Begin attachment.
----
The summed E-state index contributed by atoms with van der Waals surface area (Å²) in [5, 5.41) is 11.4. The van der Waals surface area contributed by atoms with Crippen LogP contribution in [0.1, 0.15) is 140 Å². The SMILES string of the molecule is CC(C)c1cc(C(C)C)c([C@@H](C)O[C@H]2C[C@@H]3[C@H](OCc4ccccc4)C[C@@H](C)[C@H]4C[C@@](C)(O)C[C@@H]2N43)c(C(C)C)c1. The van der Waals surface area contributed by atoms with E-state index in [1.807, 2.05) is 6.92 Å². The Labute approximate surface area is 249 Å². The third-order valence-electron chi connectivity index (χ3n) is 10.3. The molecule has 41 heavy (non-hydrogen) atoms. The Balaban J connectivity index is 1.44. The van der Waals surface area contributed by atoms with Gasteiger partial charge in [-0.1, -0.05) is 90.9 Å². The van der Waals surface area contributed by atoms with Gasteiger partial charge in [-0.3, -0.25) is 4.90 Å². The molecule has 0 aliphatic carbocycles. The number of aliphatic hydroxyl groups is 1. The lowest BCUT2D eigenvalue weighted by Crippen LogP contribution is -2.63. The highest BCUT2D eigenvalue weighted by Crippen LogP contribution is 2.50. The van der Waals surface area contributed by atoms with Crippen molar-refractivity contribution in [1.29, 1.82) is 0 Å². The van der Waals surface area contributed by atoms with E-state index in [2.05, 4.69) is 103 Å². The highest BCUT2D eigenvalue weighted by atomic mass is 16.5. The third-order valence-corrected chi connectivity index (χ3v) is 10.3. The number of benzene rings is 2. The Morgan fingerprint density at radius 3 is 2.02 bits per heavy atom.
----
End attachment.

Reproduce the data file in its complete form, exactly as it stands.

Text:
The summed E-state index contributed by atoms with van der Waals surface area (Å²) in [5, 5.41) is 11.4. The van der Waals surface area contributed by atoms with Crippen LogP contribution in [0.1, 0.15) is 140 Å². The SMILES string of the molecule is CC(C)c1cc(C(C)C)c([C@@H](C)O[C@H]2C[C@@H]3[C@H](OCc4ccccc4)C[C@@H](C)[C@H]4C[C@@](C)(O)C[C@@H]2N43)c(C(C)C)c1. The van der Waals surface area contributed by atoms with E-state index in [1.807, 2.05) is 6.92 Å². The Labute approximate surface area is 249 Å². The third-order valence-electron chi connectivity index (χ3n) is 10.3. The molecule has 41 heavy (non-hydrogen) atoms. The Balaban J connectivity index is 1.44. The van der Waals surface area contributed by atoms with Gasteiger partial charge in [-0.1, -0.05) is 90.9 Å². The van der Waals surface area contributed by atoms with Gasteiger partial charge in [-0.3, -0.25) is 4.90 Å². The molecule has 0 aliphatic carbocycles. The number of aliphatic hydroxyl groups is 1. The lowest BCUT2D eigenvalue weighted by Crippen LogP contribution is -2.63. The highest BCUT2D eigenvalue weighted by Crippen LogP contribution is 2.50. The van der Waals surface area contributed by atoms with Crippen molar-refractivity contribution in [1.29, 1.82) is 0 Å². The van der Waals surface area contributed by atoms with E-state index in [2.05, 4.69) is 103 Å². The highest BCUT2D eigenvalue weighted by atomic mass is 16.5. The third-order valence-corrected chi connectivity index (χ3v) is 10.3. The number of benzene rings is 2. The Morgan fingerprint density at radius 3 is 2.02 bits per heavy atom.